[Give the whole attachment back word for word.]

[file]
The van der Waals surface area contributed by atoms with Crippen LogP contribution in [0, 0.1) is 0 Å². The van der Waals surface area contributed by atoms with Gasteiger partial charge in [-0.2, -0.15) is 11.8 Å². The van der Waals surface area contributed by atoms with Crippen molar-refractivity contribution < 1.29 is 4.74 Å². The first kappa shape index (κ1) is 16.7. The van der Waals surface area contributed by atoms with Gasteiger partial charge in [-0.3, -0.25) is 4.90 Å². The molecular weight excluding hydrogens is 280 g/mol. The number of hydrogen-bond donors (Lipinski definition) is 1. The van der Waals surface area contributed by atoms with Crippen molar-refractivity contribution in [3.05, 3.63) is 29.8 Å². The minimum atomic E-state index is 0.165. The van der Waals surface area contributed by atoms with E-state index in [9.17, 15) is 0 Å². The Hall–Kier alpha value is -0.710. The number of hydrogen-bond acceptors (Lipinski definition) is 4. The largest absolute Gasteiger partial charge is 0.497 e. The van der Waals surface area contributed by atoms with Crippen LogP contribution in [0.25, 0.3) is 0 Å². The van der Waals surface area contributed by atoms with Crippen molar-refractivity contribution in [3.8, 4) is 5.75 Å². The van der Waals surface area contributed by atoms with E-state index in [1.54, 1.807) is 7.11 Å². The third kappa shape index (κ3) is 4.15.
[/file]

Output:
The van der Waals surface area contributed by atoms with Crippen LogP contribution in [0, 0.1) is 0 Å². The van der Waals surface area contributed by atoms with Gasteiger partial charge in [-0.2, -0.15) is 11.8 Å². The van der Waals surface area contributed by atoms with Crippen molar-refractivity contribution < 1.29 is 4.74 Å². The first kappa shape index (κ1) is 16.7. The van der Waals surface area contributed by atoms with Gasteiger partial charge in [-0.3, -0.25) is 4.90 Å². The molecular weight excluding hydrogens is 280 g/mol. The number of hydrogen-bond donors (Lipinski definition) is 1. The van der Waals surface area contributed by atoms with Crippen molar-refractivity contribution in [3.05, 3.63) is 29.8 Å². The minimum atomic E-state index is 0.165. The van der Waals surface area contributed by atoms with E-state index in [9.17, 15) is 0 Å². The Hall–Kier alpha value is -0.710. The number of hydrogen-bond acceptors (Lipinski definition) is 4. The largest absolute Gasteiger partial charge is 0.497 e. The van der Waals surface area contributed by atoms with Crippen LogP contribution in [0.25, 0.3) is 0 Å². The van der Waals surface area contributed by atoms with Crippen molar-refractivity contribution in [3.8, 4) is 5.75 Å². The van der Waals surface area contributed by atoms with E-state index in [1.54, 1.807) is 7.11 Å². The third kappa shape index (κ3) is 4.15.